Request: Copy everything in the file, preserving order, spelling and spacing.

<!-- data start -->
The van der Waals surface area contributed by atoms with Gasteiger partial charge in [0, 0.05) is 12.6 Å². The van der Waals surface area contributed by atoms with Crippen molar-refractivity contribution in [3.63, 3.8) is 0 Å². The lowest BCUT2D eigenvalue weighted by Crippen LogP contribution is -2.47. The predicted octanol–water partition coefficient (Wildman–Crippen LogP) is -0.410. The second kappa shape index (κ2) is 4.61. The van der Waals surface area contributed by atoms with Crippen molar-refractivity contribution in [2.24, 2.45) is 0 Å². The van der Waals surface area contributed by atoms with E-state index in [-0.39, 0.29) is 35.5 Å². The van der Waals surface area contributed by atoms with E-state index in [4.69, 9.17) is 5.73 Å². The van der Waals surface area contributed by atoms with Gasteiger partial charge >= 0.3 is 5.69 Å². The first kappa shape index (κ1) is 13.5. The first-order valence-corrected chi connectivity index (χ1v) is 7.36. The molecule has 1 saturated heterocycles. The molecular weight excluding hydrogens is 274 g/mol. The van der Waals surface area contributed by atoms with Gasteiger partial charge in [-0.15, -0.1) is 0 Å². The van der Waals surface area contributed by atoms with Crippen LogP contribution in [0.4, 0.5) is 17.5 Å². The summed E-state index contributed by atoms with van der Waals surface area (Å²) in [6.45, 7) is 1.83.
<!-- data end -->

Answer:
The van der Waals surface area contributed by atoms with Gasteiger partial charge in [0, 0.05) is 12.6 Å². The van der Waals surface area contributed by atoms with Crippen molar-refractivity contribution in [3.63, 3.8) is 0 Å². The lowest BCUT2D eigenvalue weighted by Crippen LogP contribution is -2.47. The predicted octanol–water partition coefficient (Wildman–Crippen LogP) is -0.410. The second kappa shape index (κ2) is 4.61. The van der Waals surface area contributed by atoms with Crippen molar-refractivity contribution in [2.24, 2.45) is 0 Å². The van der Waals surface area contributed by atoms with E-state index in [-0.39, 0.29) is 35.5 Å². The van der Waals surface area contributed by atoms with E-state index in [4.69, 9.17) is 5.73 Å². The van der Waals surface area contributed by atoms with Gasteiger partial charge >= 0.3 is 5.69 Å². The first kappa shape index (κ1) is 13.5. The first-order valence-corrected chi connectivity index (χ1v) is 7.36. The molecule has 1 saturated heterocycles. The molecular weight excluding hydrogens is 274 g/mol. The van der Waals surface area contributed by atoms with Gasteiger partial charge in [-0.15, -0.1) is 0 Å². The van der Waals surface area contributed by atoms with Crippen LogP contribution in [0.4, 0.5) is 17.5 Å². The summed E-state index contributed by atoms with van der Waals surface area (Å²) in [6.45, 7) is 1.83.